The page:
Olivier Zahm, the Parisian creator of the sexually-charged fashion bible Purple, has just published a 600-page tome with Rizzoli filled with his trademark photography. O.Z. Diary, which is available now, is a collection of images taken over the span of a decade whose subjects are the stylish and free-spirited denizens who occupy Zahm’s rarified social circle. They lend a rare view into the underbelly of the fashion and art worlds, spanning from Paris to New York. Candids of Kate Moss, Juergen Teller, and Dash Snow are common fare alongside architectural lines and a lot of nude women. We went over to meet Zahm at Purple’s New York offices to discuss the book, photography, his favorite subjects, and what he’s learned from Terry Richardson.
You’ve been taking photos like these for some time. Why did you finally decide to make a book?
Rizzoli actually proposed it. I wasn’t sure that I could make a book with my pictures because I really respect photography. There are too many bad photo books. With a bad magazine, if you don’t like it, you can toss it. I always feel guilty throwing away a photo book and I have to do it at least once a week. So I made mine a very heavy one—it’s 600 pages—so that people feel very guilty throwing it away.
With such an extensive archive, how did you decide which photos to use?
It was difficult. I’ve taken photos every day for 10 years. I selected pictures that felt honest and personal and that expressed some of my style. Rizzoli wanted to call it O.Z. Diary, but it’s as much about my photography. I’m not just documenting my life; that would be totally self-centered. My life is not so interesting. I was also trying to define what my own style is as a photographer—who I am, how I am different.
Were you able to?
I hope so. You have to tell me. I’m still evolving, but it’s in this book for sure. My style is not easy to define. It’s what I think is beautiful. It’s classic and quite French too because it’s a bit romantic. It’s soft; it’s not hardcore. I didn’t include any crazy, rock and roll, sex, or drugs. My photography is always about the interaction of the person and the moment. There are so many photographers today. You have to have a strong identity to be recognized.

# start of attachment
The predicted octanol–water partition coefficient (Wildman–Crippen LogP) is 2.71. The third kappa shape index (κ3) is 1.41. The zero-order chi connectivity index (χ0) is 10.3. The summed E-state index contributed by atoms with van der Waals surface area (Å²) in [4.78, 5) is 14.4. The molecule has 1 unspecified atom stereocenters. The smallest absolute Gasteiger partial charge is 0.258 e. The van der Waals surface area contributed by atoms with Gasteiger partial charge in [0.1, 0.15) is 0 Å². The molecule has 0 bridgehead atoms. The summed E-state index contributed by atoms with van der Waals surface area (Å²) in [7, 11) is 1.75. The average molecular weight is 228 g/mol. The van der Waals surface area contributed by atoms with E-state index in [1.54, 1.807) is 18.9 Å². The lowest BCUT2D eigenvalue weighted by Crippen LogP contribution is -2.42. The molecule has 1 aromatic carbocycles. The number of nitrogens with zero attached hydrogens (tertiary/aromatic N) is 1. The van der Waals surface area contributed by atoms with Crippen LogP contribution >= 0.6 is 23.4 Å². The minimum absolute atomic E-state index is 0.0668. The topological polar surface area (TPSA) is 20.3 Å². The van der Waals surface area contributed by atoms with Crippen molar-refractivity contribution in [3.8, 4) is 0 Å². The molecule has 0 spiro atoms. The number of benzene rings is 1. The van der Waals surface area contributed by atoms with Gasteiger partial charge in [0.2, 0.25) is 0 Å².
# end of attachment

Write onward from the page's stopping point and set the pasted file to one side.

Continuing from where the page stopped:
Who are your favorite people to photograph?
The boys and girls and friends and stylists and models and actors—people that I will have a personal connection with. Dash Snow, Andre, my girlfriend Natacha, Terry Richardson, Juergen Teller. It’s a way for me to establish an intimacy. It’s hard for me to photograph people who I don’t have a connection with, people that I don’t like. It happens sometimes, of course, but it’s more difficult. I’m not a voyeur. I don’t photograph someone like an object. I’m not passive. I’m really part of the picture. It’s an interaction. I don’t manipulate the girl. I don’t say, “Do this or that.” I’m into the moment. To have this freedom, I need to know the person or be comfortable with them.
Were there images that were more personal that you put in the book that you wouldn’t have put on the website?
It’s even worse. On the website, you can upload the picture the day of so people are still in the mood. But if you do a book and use pictures from years ago, people have changed and sometimes they don’t want a period of their life to come back. I couldn’t publish the book without permission for every image. There are so many I would have used if I hadn’t been asked not to. When people made it too complicated or wanted me to use another picture, I just did not include them. I want the people to be happy to be in the book. It’s important.
Growing up, your parents were very sexually free-spirited. Are they still together? Did this Dionysian lifestyle affect you?
They’ve been separated and had other lovers, but they are still together. It’s beautiful, actually. When I was a kid, I was always scared that they would split. You see your parents with other lovers and you fear they will go and leave you. But it didn’t happen. They showed me that you can be in love and have other partners from time to time without destroying your family life. It’s possible. It’s rare, but possible.
Is this how you live your life?
It’s a way I would love to live my life, but it’s not easy. The most precious and important thing is love and your family life. The rest is secondary. But I still believe we should be more open to other romances. Sexuality is a world in itself. There are so many possibilities in a sex life and they don’t always fit into the couple life. Unless if you have a very limited sexual imagination—or no imagination. If you think sexuality should be only for the couple, you have to say that masturbation is illegal. Your partner can masturbate, but only in front of you. I take it personally.
What’s your personal line between smut and fine art when taking nudes?